BME103:T930 Group 17 l2
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LAB 2 WRITE-UP
Thermal Cycler Engineering
Our re-design is based upon the Open PCR system originally designed by Josh Perfetto and Tito Jankowski.
The originally designed Open PCR Machine can rapidly duplicate DNA, or in other terms amplify it, as well as attach marker to make traits such as cancer visible. PCR stands for polymerase chain reaction. It works by heating up samples to first denature DNA and create single stranded DNA. Then it cools to allow the primer to attach and replicate the DNA. The open PCR machine starts with an initialization step where the temperature rapidly increases to 95 degrees Celsius to create a hot-start for DNA polymerization that requires heat activation. The second step is to denature the protein, where the first cycling event heats the DNA strands at a temperature of 95 degrees Celsius for 30 seconds to melt the DNA template through the disruption of hydrogen bonding between paired bases, effectively splitting the double stranded helix into two single strands of DNA. The third step is the annealing step where the temperature is rapidly lowered to around 50 degrees Celsius to allow for the annealing of primers. The polymerase then binds to the hybrid of primers with the template to begin DNA formation. Then begins the elongation step, which differs depending on the polymerase used; typically the optimum temperature is around 75 degrees Celsius. During the elongation process, DNA polymerase synthesizes a complementary new strand of anti-parallel DNA. The amount of time required for elongation differs depending on the DNA polymerase used as well as the length of the amplified DNA fragments being used. On average, DNA polymerase amplifies at a rate of one thousand bases per minute. Next is the final elongation step where the temperature is held around 75 degrees Celsius to ensure that the DNA strand is fully elongated and will generally hold for around five minutes. Finally there is an end hold temperature that keeps the reaction at a steady temperature (between four and fifteen degrees) until the amplified DNA is ready to be utilized and further studied.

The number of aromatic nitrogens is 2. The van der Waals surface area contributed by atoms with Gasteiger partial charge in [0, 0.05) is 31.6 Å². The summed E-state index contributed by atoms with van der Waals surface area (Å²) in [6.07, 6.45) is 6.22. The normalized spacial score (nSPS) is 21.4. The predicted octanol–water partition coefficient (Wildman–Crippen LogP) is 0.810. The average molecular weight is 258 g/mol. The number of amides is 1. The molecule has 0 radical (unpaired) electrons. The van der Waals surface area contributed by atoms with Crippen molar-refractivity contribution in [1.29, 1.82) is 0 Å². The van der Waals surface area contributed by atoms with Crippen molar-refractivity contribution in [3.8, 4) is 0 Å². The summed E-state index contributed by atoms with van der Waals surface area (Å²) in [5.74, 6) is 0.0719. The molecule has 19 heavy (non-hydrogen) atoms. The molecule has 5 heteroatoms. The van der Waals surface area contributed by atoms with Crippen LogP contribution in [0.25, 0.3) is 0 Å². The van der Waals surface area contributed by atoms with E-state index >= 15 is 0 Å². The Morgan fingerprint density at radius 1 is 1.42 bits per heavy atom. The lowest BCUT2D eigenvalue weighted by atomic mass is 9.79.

This is the Sample Holder
In this image the top has been moved aside so that the sample holder is visible. The sample holder keeps the samples in place while the PCR machine cycles. The heated lid tightens so that the inside of the lid will press against the samples without crushing them to ensure that they are heated quickly and evenly.
To improve this part and increase the heating rate we would widen the sample wells slightly so that insulation would be able to be placed inside them, then the whole sample block would be able to be heated without melting the plastic. This is an improvement over the previous design since it currently only heats through the lid, and this is inefficient since the surface contact between the sample tubes and the top is very small. In addition, we wanted to add more insulation to the lid surrounding the sample holder to keep in the heat to reduce the amount of energy required to heat the samples to the correct temperature.
This is the Heat Sink and Fan